Tea total: a new brew sensation

WHAT do the credit crunch, European leveraged capital markets and looseleaf tea have in common? The answer is Ajit Madan, who left his job at Societe Generale when the credit crunch rendered his slice of the pie a mere shadow of its former self, to follow his entrepreneurial dreams. “It was a part of the market that crated in the financial crash,” he says over jars of herbs and tea in the shop he now owns with his sister, Lubna, a homeopath. “It was a €70bn market that went down to €2bn. There were no more international deals – no more challenges.”

His sister had already started the ball rolling with the Camellia’s Tea House (named after the tea species used to produce Chinese tea). Tea had played a poignant role in both their lives, recalling childhood visits to their grandmother in Lucknow, Uttar Pradesh (India). When Ajit’s golden opportunity for change arose in 2009, he decided to enter the business. “I thought there was a gap in the market for tea,” he says. “So I financed the setting up of the shop and our blending studio.”

That’s right: blending studio. This is not your average tea business. Ajit claims that Camellia’s stocks the largest selection of herbal tea in Europe, though that claim did not sit well with City A.M.’s German photographer, who says his country’s shops outdo it in range.

But it hardly matters. What is unique about Camellia’s – and responsible, one imagines, for its sales doubling year on year – is the bespoke element, the mixing and matching of leaves and fruit and flowers to create “remedy” teas as well as those enjoyable for being delicate and delicious. So appealing is the product and concept that the likes of the Burj al Arab hotel, Dubai’s most aggressive answer to the question of what money can buy, has nabbed Camellia’s tea for its spa. The shop has also, oddly, become a favourite among Japanese pop stars.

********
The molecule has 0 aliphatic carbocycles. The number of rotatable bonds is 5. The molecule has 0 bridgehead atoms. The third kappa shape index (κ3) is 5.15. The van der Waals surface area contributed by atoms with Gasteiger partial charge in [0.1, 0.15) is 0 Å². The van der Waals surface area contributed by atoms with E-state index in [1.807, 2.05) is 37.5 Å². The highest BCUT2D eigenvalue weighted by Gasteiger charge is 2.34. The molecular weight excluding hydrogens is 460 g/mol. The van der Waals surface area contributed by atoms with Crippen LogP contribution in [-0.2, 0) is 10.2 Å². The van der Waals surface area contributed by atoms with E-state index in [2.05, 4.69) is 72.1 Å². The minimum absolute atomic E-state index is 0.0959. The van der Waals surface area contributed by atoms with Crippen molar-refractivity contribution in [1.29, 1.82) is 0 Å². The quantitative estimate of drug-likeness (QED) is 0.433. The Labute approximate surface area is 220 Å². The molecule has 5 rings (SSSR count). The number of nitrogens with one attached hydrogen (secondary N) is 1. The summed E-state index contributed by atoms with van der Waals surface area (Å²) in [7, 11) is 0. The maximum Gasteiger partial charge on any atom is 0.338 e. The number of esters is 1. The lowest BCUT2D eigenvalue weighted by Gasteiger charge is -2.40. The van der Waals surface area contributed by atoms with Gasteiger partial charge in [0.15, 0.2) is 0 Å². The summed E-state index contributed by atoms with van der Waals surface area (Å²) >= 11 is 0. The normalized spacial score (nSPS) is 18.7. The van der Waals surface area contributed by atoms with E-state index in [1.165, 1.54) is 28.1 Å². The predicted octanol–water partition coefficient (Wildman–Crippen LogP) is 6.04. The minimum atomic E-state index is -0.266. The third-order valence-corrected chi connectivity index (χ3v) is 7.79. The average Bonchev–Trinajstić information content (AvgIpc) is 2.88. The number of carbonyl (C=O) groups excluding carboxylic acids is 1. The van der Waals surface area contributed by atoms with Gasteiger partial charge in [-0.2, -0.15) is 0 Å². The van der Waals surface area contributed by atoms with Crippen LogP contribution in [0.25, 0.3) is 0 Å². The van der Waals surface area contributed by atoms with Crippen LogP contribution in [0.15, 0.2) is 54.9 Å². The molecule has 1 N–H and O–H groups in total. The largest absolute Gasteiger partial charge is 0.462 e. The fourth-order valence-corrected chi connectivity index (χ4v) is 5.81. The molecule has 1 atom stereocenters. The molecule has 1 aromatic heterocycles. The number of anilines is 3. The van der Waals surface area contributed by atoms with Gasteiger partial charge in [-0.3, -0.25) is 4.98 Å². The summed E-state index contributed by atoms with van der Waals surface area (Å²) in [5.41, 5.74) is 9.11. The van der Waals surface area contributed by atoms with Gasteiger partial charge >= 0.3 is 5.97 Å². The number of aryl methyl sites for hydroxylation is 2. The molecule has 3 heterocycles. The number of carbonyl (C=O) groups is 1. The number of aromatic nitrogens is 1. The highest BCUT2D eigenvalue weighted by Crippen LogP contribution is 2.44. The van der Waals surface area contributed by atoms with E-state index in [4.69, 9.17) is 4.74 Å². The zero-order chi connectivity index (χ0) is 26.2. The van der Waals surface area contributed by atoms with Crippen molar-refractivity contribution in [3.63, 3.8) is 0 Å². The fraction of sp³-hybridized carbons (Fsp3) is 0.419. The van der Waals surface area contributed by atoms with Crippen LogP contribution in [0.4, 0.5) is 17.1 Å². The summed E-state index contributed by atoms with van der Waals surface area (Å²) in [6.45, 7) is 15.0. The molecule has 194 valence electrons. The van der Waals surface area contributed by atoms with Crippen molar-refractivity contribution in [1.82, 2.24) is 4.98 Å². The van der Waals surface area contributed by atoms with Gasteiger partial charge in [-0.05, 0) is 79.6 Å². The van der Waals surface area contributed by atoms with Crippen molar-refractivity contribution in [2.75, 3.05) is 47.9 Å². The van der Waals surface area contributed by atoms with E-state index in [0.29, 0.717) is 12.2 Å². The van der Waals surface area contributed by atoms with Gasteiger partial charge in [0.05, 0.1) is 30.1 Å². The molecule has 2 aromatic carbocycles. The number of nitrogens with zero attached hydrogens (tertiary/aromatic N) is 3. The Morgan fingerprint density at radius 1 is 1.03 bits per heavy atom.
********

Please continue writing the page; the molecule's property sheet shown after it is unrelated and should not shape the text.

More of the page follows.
In the blending studio, which is in Wandsworth, Lubna creates tea and “herbal infusions” for a wide range of ailments – rather like a beneficent witch, whose “double double toil and trouble” results in brews for everything from bad digestion to menstrual cramps.


I’m neither a tea lover nor a believer in the science-busting powers claimed by homeopathists. But an hour spent sniffing and tasting in the tea shop showed me how tea – done right – is damn hard not to love. The scents are intoxicating: jars wafting with aromas of tobacco, fruit, flowers, hay, oats, lemon, orange.

Tea as a whole is also an impressive substance, not dissimilar to wine in its complexity. There are 1,500 types, according to the UK Tea Council, with a Premier Cru-style “first flush” category (the buds that come from the top of the bushes).

Facing the shop’s rows of labelled jars, I lead with my nose. Sniffing and tilting and staring into the potpurri-esque heaps, I opt for a range of both “tea” (defined by containing black or white tea) and tisanes (herbal infusions). White peonie proves a good base; but my favourite is the Chinese white tea with dried apricot and marigold flowers, which smells of a fruit salad.

The “happy tummy” tea is good too, and certainly soothing for my ravaged post-holiday belly, settling it with star anise, peppermint, rosehips and liquorice.

Then I get to make my own blend and, popping in spoonfuls of liquorice (which I love), ginger, black tea, orange peel and star anise into a jar, I feel like a child with a chemistry set. Mixed up and brewed, it tastes rather good. Indeed, far more pleasant than anything likely to be produced with a bunsen burner and test tubes.

12 Kingly Court, London W1B 5PW. Tel: 020 7734 9939, www.camelliasteahouse.com